This culture of death which extinguishes the instinct that normally unites all human beings – the survival instinct – is something beyond imagination. It is something George Orwell was not able to write about. The shocking malice of such messages leads people who wish to keep a firm hold on normal patterns of reason to suppress them or block them out. “We instinctively look away, as we do whenever we are confronted with monstrous deformity,” writes David Gelernter. “Nothing is harder or more frightening to look at than a fellow human who is bent out of shape.” But while this may to some extent excuse the attitude of the ordinary citizen, it cannot justify the way the media, the academia and the politicians have been behaving. Our task is to do the opposite. We must not look away, but instead look inside the fantasy world of the perpetrators and seek to grasp the immanent logic behind their actions. If one wants to combat and repel the Islamist ideology, one must first take it seriously as a specific outlook with its own principles and history.
And indeed, contemporary Islamism can only be explained in the context of its 80-year old history.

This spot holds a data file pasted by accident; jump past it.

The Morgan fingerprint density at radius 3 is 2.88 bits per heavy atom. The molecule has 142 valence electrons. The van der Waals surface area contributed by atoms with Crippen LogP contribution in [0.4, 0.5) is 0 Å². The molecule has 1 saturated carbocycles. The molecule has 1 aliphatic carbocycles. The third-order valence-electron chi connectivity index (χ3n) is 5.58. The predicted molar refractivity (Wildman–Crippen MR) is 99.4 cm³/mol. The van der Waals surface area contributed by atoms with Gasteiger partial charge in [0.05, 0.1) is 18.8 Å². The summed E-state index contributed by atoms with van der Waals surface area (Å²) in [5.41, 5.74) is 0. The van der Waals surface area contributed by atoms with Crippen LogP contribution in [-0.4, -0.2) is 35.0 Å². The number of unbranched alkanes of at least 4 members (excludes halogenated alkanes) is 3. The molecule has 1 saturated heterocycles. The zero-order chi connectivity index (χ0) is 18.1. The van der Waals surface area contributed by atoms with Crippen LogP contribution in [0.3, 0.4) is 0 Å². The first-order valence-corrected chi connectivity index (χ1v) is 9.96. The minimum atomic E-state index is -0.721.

This is shown by the example of Shehzad Tenweer. With his “We love death the way you love life” he was placing himself in the direct tradition of Hassan al-Banna, who founded the Muslim Brotherhood in 1928. Ten years later, in 1938, Hassan al-Banna published his concept of jihad in an article entitled “The Industry of Death” which was to become famous. Here, the term “Industry of Death” denotes not something horrible but an ideal. Al-Banna wrote: “Only to a nation that perfects the industry of death and which knows how to die nobly, God gives proud life in this world and eternal grace in the life to come.” This slogan was enthusiastically taken up by the “Troops of God,” as the Muslim Brothers called themselves. As their battalions marched down Cairo’s boulevards in semi-fascist formation they would burst into song: “We are not afraid of death, we desire it. . . . Let us die to redeem the Muslims!”
The approach I intend to take today is a historical one. My talk centres on three excursions into history. The first takes us in greater detail back to the roots of Islamism in the Muslim Brotherhood.